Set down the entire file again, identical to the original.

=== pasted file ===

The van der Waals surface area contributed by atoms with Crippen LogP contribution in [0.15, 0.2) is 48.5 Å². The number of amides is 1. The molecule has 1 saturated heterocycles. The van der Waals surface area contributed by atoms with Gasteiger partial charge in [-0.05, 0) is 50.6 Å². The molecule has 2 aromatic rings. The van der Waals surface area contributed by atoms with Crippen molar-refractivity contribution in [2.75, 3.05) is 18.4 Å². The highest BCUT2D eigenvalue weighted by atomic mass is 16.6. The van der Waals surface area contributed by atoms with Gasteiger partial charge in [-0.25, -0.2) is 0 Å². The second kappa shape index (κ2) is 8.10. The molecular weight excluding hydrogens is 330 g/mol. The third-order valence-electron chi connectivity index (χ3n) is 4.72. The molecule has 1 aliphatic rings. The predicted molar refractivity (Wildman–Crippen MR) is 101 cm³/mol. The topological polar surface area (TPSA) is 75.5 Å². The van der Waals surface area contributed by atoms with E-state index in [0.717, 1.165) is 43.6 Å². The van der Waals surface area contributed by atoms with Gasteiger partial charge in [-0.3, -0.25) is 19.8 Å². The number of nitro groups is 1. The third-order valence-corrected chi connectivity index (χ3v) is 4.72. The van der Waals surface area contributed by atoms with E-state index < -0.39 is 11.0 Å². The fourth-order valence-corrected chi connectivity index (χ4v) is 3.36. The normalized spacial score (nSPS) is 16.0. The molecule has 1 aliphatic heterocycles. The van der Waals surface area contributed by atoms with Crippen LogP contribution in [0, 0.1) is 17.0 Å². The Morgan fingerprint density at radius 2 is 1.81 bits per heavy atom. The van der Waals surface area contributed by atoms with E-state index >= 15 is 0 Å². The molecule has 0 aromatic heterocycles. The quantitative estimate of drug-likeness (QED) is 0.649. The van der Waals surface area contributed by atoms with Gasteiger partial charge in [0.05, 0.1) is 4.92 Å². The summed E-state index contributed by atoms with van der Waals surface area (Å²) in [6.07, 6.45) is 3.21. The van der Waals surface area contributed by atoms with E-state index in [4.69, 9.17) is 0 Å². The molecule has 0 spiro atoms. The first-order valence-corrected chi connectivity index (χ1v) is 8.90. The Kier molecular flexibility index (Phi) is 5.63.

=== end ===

The van der Waals surface area contributed by atoms with Crippen LogP contribution in [0.15, 0.2) is 48.5 Å². The number of amides is 1. The molecule has 1 saturated heterocycles. The van der Waals surface area contributed by atoms with Gasteiger partial charge in [-0.05, 0) is 50.6 Å². The molecule has 2 aromatic rings. The van der Waals surface area contributed by atoms with Crippen molar-refractivity contribution in [2.75, 3.05) is 18.4 Å². The highest BCUT2D eigenvalue weighted by atomic mass is 16.6. The van der Waals surface area contributed by atoms with Gasteiger partial charge in [-0.25, -0.2) is 0 Å². The second kappa shape index (κ2) is 8.10. The molecular weight excluding hydrogens is 330 g/mol. The third-order valence-electron chi connectivity index (χ3n) is 4.72. The molecule has 1 aliphatic rings. The predicted molar refractivity (Wildman–Crippen MR) is 101 cm³/mol. The topological polar surface area (TPSA) is 75.5 Å². The van der Waals surface area contributed by atoms with E-state index in [0.717, 1.165) is 43.6 Å². The van der Waals surface area contributed by atoms with Gasteiger partial charge in [-0.3, -0.25) is 19.8 Å². The number of nitro groups is 1. The third-order valence-corrected chi connectivity index (χ3v) is 4.72. The van der Waals surface area contributed by atoms with E-state index < -0.39 is 11.0 Å². The fourth-order valence-corrected chi connectivity index (χ4v) is 3.36. The normalized spacial score (nSPS) is 16.0. The molecule has 1 aliphatic heterocycles. The van der Waals surface area contributed by atoms with Crippen LogP contribution in [0, 0.1) is 17.0 Å². The Morgan fingerprint density at radius 2 is 1.81 bits per heavy atom. The van der Waals surface area contributed by atoms with E-state index >= 15 is 0 Å². The molecule has 0 aromatic heterocycles. The quantitative estimate of drug-likeness (QED) is 0.649. The van der Waals surface area contributed by atoms with Gasteiger partial charge in [0.05, 0.1) is 4.92 Å². The summed E-state index contributed by atoms with van der Waals surface area (Å²) in [6.07, 6.45) is 3.21. The van der Waals surface area contributed by atoms with E-state index in [4.69, 9.17) is 0 Å². The molecule has 0 spiro atoms. The first-order valence-corrected chi connectivity index (χ1v) is 8.90. The Kier molecular flexibility index (Phi) is 5.63.